Inside Unmanned Systems provides actionable business intelligence to decision-makers and influencers operating within the global UAS community. Features include analysis of key technologies, policy/regulatory developments and new product design.
Issue link: http://insideunmanned.epubxp.com/i/792105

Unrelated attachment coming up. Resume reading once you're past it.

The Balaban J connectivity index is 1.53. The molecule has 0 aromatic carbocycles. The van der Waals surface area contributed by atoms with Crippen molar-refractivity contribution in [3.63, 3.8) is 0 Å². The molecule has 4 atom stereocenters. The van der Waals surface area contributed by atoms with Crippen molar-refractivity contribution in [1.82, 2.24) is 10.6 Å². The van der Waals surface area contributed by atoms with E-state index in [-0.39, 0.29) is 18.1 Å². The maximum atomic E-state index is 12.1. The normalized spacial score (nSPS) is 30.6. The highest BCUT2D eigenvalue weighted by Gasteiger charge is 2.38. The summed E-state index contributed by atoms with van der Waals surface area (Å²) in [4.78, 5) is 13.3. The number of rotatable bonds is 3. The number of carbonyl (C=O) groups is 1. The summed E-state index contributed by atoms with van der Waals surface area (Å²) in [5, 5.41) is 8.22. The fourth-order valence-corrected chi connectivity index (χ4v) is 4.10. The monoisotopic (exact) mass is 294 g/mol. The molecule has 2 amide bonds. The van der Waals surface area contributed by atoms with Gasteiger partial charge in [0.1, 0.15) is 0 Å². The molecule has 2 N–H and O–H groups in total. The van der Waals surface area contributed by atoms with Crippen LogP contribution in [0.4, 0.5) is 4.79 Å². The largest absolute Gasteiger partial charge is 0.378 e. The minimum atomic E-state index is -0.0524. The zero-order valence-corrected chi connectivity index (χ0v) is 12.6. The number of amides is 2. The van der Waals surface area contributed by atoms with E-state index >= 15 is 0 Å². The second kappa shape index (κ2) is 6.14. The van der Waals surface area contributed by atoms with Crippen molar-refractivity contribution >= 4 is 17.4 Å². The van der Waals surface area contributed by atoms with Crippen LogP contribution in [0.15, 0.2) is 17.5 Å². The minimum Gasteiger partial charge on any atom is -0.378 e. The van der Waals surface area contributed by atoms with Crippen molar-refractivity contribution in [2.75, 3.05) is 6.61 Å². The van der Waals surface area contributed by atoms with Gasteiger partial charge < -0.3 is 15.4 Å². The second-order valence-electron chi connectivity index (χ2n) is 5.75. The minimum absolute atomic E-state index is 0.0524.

47 unmanned systems inside February/March 2017 ENGINEERING. PRACTICE. POLICY. "THIS THING SWIMS more like a fi sh than a robot." John Boss, lead designer, Fathom One the fishing industry as well as divers and firms wanting to do inspections of pipelines, dams and power plants. The RB-Micro-50 from EPRONS ROV, available for 2500 Euros (about $2,700), comes with a 50-meter cable. Intended more for leisure users, the RB-Micor-50 is best suited to low-current areas, according to the company. Blue Robotics offers the BlueROV 2, a kit avail- able with a variety of options. The ROV comes partially assembled and can be had for less than $5,000, according to one example configuration on the firm's website. This water-drone has six thrusters and batteries that can be swapped out for all-day operation. Fathom One At $600 the new Fathom One is one of the least expensive ROVs now available. Small and modular it can be disassembled and tucked into a backpack for impromptu expeditions. Developed by Fathom, a Grand Rapids, Michigan-based firm, the ROV was inspired by legends of horse-drawn carriages lying on the bottom of a lake near the family cabin of co- founder Danny Vessells. According to the story, logging operations active in the area during the 1800s stored their carriages on the lake's fro- zen surface during the winter—but an untimely thaw sent them tumbling to the bottom. Though curious about the carriages, Vessells was not a diver. He wanted to stand on the shore and check things out, Co-Founder Matt Gira said, but the only options were either too expensive or technically complex to be practical. The system that sprang from this itch for a sub- surface tour has three thrusters—a horizontal one on each side and a vertical one in the back—that make directing the drone fairly intuitive. "This thing swims more like a fish than a ro- bot, " Fathom One Lead Designer John Boss said. The firm also won early support through Kick- starter, raising nearly $198,000 from 656 back- ers in the summer of 2016. Product development is on schedule, Gira said, with the firm set to ship its first units to beta testers in February. The testers will be using a mobile device app to operate the drones. Communication is through a Wi-Fi-enabled buoy on the surface that connects to the ROV through a tether up to 300 meters long. Able to go as far as 150 feet down, the Fathom One comes with lights and an HD camera to capture and share what it sees. If users want to add a camera, more lights or other devices, there is a built- in attachment rail and two ports that enables them to boost the ROVs capability—including adding new software. Fathom plans to pro- duce its own specialty rotors and accessories but also has issued an invite for outside in- novators to get involved. For now, however, Fathom is focused less on adding accessories and more on what the mini ROV could mean for efforts to preserve the environment. $1 Million Prize As of press time both Fathom One and Open- ROV were finalists in the United Arab Emirates' Robotics for Good contest, a competition with a $1 million grand prize. In their entries both firms emphasized how their ROVs could be used to protect the envi- ronment by making information about marine ecosystems more available. "There is just a huge need in the world for better solutions when it comes to marine ecosystem monitoring and submerged infra- The Fathom One is small and can be dismantled to fi t into a backpack.